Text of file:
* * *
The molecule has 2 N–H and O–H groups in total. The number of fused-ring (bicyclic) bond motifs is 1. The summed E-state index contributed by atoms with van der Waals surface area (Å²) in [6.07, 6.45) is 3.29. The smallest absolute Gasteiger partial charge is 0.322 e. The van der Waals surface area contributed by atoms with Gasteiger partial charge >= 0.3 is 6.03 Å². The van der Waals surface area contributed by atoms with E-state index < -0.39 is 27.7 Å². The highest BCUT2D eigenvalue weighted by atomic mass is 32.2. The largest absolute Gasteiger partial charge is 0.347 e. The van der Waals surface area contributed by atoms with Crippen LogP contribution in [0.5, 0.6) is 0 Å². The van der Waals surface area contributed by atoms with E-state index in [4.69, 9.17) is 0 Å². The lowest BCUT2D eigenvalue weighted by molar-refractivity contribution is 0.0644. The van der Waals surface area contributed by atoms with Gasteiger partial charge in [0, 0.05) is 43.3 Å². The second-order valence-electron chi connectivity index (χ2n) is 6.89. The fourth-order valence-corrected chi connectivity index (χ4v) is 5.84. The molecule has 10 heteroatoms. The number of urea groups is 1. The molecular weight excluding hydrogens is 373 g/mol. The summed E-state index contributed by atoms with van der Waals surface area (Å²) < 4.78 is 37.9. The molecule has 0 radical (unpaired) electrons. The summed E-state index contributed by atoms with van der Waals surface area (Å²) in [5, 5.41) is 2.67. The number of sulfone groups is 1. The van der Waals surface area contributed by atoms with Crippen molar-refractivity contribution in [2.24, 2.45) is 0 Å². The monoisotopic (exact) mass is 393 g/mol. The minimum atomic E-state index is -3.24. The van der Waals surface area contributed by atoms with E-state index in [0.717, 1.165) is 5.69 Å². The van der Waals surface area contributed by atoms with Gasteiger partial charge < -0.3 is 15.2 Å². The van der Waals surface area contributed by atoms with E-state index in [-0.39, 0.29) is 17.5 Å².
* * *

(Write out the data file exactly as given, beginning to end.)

The molecule has 2 N–H and O–H groups in total. The number of fused-ring (bicyclic) bond motifs is 1. The summed E-state index contributed by atoms with van der Waals surface area (Å²) in [6.07, 6.45) is 3.29. The smallest absolute Gasteiger partial charge is 0.322 e. The van der Waals surface area contributed by atoms with Gasteiger partial charge >= 0.3 is 6.03 Å². The van der Waals surface area contributed by atoms with E-state index < -0.39 is 27.7 Å². The highest BCUT2D eigenvalue weighted by atomic mass is 32.2. The largest absolute Gasteiger partial charge is 0.347 e. The van der Waals surface area contributed by atoms with Crippen LogP contribution in [0.5, 0.6) is 0 Å². The van der Waals surface area contributed by atoms with E-state index in [4.69, 9.17) is 0 Å². The lowest BCUT2D eigenvalue weighted by molar-refractivity contribution is 0.0644. The van der Waals surface area contributed by atoms with Gasteiger partial charge in [0, 0.05) is 43.3 Å². The second-order valence-electron chi connectivity index (χ2n) is 6.89. The fourth-order valence-corrected chi connectivity index (χ4v) is 5.84. The molecule has 10 heteroatoms. The number of urea groups is 1. The molecular weight excluding hydrogens is 373 g/mol. The summed E-state index contributed by atoms with van der Waals surface area (Å²) < 4.78 is 37.9. The molecule has 0 radical (unpaired) electrons. The summed E-state index contributed by atoms with van der Waals surface area (Å²) in [5, 5.41) is 2.67. The number of sulfone groups is 1. The van der Waals surface area contributed by atoms with Crippen molar-refractivity contribution in [2.24, 2.45) is 0 Å². The monoisotopic (exact) mass is 393 g/mol. The minimum atomic E-state index is -3.24. The van der Waals surface area contributed by atoms with E-state index in [0.717, 1.165) is 5.69 Å². The van der Waals surface area contributed by atoms with Gasteiger partial charge < -0.3 is 15.2 Å². The van der Waals surface area contributed by atoms with E-state index in [-0.39, 0.29) is 17.5 Å².